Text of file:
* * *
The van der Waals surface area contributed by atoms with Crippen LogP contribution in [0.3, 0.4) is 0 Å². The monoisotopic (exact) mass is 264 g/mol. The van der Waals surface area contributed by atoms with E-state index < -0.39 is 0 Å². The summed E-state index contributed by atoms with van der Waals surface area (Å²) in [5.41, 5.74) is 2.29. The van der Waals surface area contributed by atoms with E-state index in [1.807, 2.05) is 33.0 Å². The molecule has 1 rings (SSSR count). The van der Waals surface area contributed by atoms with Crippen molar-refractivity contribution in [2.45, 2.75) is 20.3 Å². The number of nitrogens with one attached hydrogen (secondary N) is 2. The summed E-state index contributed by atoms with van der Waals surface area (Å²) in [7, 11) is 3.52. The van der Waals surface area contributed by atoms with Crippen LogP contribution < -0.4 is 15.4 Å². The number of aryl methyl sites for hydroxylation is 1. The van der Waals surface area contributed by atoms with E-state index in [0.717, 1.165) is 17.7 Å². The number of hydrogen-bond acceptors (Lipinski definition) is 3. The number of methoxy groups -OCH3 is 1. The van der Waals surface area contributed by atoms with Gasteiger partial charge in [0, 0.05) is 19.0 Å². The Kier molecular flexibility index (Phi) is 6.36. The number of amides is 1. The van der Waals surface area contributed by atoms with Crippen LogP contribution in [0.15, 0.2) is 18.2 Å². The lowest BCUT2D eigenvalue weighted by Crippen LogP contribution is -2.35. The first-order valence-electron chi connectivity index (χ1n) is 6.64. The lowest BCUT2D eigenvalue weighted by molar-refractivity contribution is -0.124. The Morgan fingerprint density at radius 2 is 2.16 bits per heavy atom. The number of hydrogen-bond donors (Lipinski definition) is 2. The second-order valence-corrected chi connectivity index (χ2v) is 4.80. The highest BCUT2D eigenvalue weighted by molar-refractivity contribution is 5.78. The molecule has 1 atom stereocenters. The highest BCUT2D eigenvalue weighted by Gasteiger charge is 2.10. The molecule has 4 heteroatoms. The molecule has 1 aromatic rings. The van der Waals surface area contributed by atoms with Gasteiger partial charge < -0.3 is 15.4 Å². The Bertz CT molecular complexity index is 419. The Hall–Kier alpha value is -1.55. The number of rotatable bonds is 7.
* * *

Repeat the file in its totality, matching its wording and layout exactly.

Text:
The van der Waals surface area contributed by atoms with Crippen LogP contribution in [0.3, 0.4) is 0 Å². The monoisotopic (exact) mass is 264 g/mol. The van der Waals surface area contributed by atoms with E-state index < -0.39 is 0 Å². The summed E-state index contributed by atoms with van der Waals surface area (Å²) in [5.41, 5.74) is 2.29. The van der Waals surface area contributed by atoms with E-state index in [1.807, 2.05) is 33.0 Å². The molecule has 1 rings (SSSR count). The van der Waals surface area contributed by atoms with Crippen molar-refractivity contribution in [2.45, 2.75) is 20.3 Å². The number of nitrogens with one attached hydrogen (secondary N) is 2. The summed E-state index contributed by atoms with van der Waals surface area (Å²) in [7, 11) is 3.52. The van der Waals surface area contributed by atoms with Crippen LogP contribution < -0.4 is 15.4 Å². The number of aryl methyl sites for hydroxylation is 1. The van der Waals surface area contributed by atoms with E-state index in [0.717, 1.165) is 17.7 Å². The number of hydrogen-bond acceptors (Lipinski definition) is 3. The number of methoxy groups -OCH3 is 1. The van der Waals surface area contributed by atoms with Gasteiger partial charge in [0, 0.05) is 19.0 Å². The Kier molecular flexibility index (Phi) is 6.36. The number of amides is 1. The van der Waals surface area contributed by atoms with Crippen LogP contribution in [0.15, 0.2) is 18.2 Å². The lowest BCUT2D eigenvalue weighted by Crippen LogP contribution is -2.35. The first-order valence-electron chi connectivity index (χ1n) is 6.64. The lowest BCUT2D eigenvalue weighted by molar-refractivity contribution is -0.124. The Morgan fingerprint density at radius 2 is 2.16 bits per heavy atom. The number of hydrogen-bond donors (Lipinski definition) is 2. The second-order valence-corrected chi connectivity index (χ2v) is 4.80. The highest BCUT2D eigenvalue weighted by molar-refractivity contribution is 5.78. The molecule has 1 atom stereocenters. The highest BCUT2D eigenvalue weighted by Gasteiger charge is 2.10. The molecule has 4 heteroatoms. The molecule has 1 aromatic rings. The van der Waals surface area contributed by atoms with Gasteiger partial charge < -0.3 is 15.4 Å². The Bertz CT molecular complexity index is 419. The Hall–Kier alpha value is -1.55. The number of rotatable bonds is 7.